Thanks to Tech, Families Are Finding Fun in Pomona’s Green Spaces
“I took a leap,” Lucie Leung-Gurung said about finding sure footing as a doctoral student who will graduate this academic year from CGU’s School of Community and Global Health.
“Public health is in the spotlight now,” she added, referring to the upheaval created by the COVID-19 pandemic. “Everything is so restricted, so it’s an honor to be part of the change that’s affecting families in the community.”
For Leung-Gurung, that “change” is linked to the ArcGIS StoryMap (in English and Spanish) that she created for the De Colores Program in Pomona.
De Colores was started by three self-described moms (Leticia Casillas Sanchez, Lidia Manzanares, and Juanita Preciado-Becerra) who wanted to address (among other disparities) the absence of green spaces in the City of Pomona and a lack of programming for small children. De Colores is a puppetry roadshow that visits a different location in Pomona each Saturday.
The program is free and offers storytime, music, movement, art, nature, and nutrition for families with children of all abilities up to age five while engaging families in safe, green, and outdoor spaces in their neighborhood.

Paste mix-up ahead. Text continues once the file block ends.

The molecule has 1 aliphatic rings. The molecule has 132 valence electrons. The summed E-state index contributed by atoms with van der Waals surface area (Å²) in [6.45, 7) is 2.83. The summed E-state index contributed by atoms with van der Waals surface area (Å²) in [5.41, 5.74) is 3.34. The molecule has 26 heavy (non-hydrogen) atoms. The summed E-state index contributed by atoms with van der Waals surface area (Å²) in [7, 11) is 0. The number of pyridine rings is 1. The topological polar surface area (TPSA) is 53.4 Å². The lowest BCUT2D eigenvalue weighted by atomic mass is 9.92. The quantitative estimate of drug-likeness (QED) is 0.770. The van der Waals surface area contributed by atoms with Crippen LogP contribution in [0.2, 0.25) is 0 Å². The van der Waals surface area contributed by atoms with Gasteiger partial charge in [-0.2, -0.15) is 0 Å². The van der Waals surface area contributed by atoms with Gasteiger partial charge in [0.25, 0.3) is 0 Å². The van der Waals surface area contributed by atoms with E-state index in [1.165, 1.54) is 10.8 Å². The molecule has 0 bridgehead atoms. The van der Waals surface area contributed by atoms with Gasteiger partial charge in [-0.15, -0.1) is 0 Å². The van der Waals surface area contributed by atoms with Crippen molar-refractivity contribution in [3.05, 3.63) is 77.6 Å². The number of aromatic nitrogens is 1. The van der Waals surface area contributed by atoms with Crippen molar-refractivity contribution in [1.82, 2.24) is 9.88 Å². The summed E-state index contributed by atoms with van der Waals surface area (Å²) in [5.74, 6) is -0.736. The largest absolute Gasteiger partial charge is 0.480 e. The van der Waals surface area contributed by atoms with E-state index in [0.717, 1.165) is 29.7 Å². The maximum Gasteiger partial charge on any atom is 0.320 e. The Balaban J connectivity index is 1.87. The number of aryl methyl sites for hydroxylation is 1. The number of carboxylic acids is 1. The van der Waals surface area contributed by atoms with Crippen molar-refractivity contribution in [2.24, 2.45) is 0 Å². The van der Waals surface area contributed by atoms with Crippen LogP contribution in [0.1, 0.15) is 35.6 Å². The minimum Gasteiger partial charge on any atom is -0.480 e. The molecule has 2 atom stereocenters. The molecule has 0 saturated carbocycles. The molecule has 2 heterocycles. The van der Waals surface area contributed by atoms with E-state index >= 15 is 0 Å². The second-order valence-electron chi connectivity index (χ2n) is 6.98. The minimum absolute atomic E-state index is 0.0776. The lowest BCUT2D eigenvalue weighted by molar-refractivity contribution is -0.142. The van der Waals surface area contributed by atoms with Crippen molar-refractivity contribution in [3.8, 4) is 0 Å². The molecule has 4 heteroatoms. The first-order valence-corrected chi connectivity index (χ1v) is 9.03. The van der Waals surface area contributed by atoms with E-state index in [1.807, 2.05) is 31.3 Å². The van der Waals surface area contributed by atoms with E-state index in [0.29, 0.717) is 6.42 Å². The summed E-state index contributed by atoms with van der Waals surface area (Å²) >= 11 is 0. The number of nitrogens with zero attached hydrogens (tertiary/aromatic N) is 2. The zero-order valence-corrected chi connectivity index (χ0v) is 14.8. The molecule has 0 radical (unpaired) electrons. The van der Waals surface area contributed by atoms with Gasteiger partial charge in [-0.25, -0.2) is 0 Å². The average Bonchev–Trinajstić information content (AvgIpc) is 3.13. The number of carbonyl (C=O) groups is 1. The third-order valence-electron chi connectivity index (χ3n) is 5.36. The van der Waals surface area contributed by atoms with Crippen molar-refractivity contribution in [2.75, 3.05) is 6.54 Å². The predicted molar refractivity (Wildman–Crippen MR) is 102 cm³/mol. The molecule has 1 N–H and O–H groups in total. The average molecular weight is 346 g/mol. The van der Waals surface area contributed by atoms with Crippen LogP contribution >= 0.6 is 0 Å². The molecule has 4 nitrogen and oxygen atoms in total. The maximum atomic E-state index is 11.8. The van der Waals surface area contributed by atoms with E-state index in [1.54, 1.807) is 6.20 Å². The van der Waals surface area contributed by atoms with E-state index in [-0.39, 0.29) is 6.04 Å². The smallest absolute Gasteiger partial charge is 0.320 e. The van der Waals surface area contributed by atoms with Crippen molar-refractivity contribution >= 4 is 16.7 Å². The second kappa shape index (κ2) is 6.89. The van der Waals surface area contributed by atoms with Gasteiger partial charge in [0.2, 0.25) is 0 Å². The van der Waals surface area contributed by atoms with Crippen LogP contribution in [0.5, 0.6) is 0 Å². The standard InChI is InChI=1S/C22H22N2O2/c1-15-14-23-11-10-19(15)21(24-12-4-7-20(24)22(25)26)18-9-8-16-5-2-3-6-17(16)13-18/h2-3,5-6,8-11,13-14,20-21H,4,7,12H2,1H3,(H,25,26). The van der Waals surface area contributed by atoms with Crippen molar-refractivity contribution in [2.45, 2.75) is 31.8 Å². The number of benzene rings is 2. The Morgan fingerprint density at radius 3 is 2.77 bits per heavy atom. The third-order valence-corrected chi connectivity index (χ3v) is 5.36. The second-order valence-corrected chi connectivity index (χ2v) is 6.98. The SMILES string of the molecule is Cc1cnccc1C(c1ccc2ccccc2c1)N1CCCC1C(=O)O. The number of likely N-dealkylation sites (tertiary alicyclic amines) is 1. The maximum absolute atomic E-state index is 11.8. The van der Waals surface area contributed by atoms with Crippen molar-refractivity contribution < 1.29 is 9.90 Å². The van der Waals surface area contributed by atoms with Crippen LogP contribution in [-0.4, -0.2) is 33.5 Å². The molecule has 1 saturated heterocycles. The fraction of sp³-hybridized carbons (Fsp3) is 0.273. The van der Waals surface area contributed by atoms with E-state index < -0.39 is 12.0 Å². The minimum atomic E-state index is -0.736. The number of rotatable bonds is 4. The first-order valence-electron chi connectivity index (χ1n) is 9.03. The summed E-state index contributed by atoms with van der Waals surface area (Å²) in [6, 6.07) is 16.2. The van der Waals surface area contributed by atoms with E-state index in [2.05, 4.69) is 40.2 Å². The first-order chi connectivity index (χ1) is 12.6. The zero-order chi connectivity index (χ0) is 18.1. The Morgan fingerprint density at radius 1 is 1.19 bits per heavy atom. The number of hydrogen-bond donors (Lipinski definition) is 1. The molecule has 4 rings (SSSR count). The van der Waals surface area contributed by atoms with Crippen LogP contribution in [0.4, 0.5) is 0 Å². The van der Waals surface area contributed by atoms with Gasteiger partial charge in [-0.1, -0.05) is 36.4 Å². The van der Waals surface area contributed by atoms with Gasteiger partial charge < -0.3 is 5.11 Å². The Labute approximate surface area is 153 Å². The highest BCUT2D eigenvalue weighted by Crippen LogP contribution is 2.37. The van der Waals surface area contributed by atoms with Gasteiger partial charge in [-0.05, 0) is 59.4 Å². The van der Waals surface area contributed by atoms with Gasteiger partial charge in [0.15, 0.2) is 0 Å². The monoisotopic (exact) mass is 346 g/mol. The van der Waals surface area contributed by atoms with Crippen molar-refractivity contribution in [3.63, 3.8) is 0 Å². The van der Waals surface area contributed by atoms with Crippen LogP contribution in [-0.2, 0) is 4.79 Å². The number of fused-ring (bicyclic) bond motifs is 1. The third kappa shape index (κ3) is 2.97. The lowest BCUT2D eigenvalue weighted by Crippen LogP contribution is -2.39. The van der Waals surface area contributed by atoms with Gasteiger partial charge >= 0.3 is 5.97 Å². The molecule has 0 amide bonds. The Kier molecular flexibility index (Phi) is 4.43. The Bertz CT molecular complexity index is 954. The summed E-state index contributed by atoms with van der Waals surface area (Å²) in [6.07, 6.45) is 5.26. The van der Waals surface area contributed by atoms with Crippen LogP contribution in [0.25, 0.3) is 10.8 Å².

Technology brings Pomona families
and De Colores together.
Leung-Gurung’s engagement with the De Colores Program involved developing a web-based interactive application that maps out various green spaces (like the “pin drops” on Google Maps, which Leung-Gurung’s application links to) in Pomona, in addition to providing picture files that bring those spaces more dramatically up close and personal with a click for anyone interested in visiting them.
Before she developed the StoryMap application, Leung-Gurung said that De Colores would travel to different green space locations in Pomona, but “you couldn’t go to the city website and find out which park it was,” she explained. “The information existed on social media sites like Facebook or Instagram but there wasn’t a dedicated website that put the sites together in a map setting for visitors to visualize where the park was located and what it looked like.”
Leung-Gurung said that the StoryMap with its pin drops and thumbnail pictures, in essence, tells the story of De Colores – location-wise, where it’s been — and in doing so creates awareness regarding those locations.
“We also created a version of the StoryMap in Spanish,” she says, “because more than 80 percent of the population in Pomona is Latinx.”
A Real-Life Blessing
As an SCGH student, Leung-Gurung is interested in the data side of public health and ”how that can inform decision-making not just at large institutions but also at the community level so that people not only have ‘ownership,’ but awareness of what is happening vis-à-vis certain issues and how they can use data to leverage the power to make changes.”
Leung-Gurung considers it “a blessing” to be able to apply her skills to a real-life project that is affecting the lives of families and children and to facilitate access to outdoor programming when those opportunities were scarce during the pandemic.
“Oftentimes,” she said, “students might think learning is all theoretical and confined to the classroom, but no, you can put your skills to practical use, really!”
As her work demonstrates, it’s just a question of mapping it all out!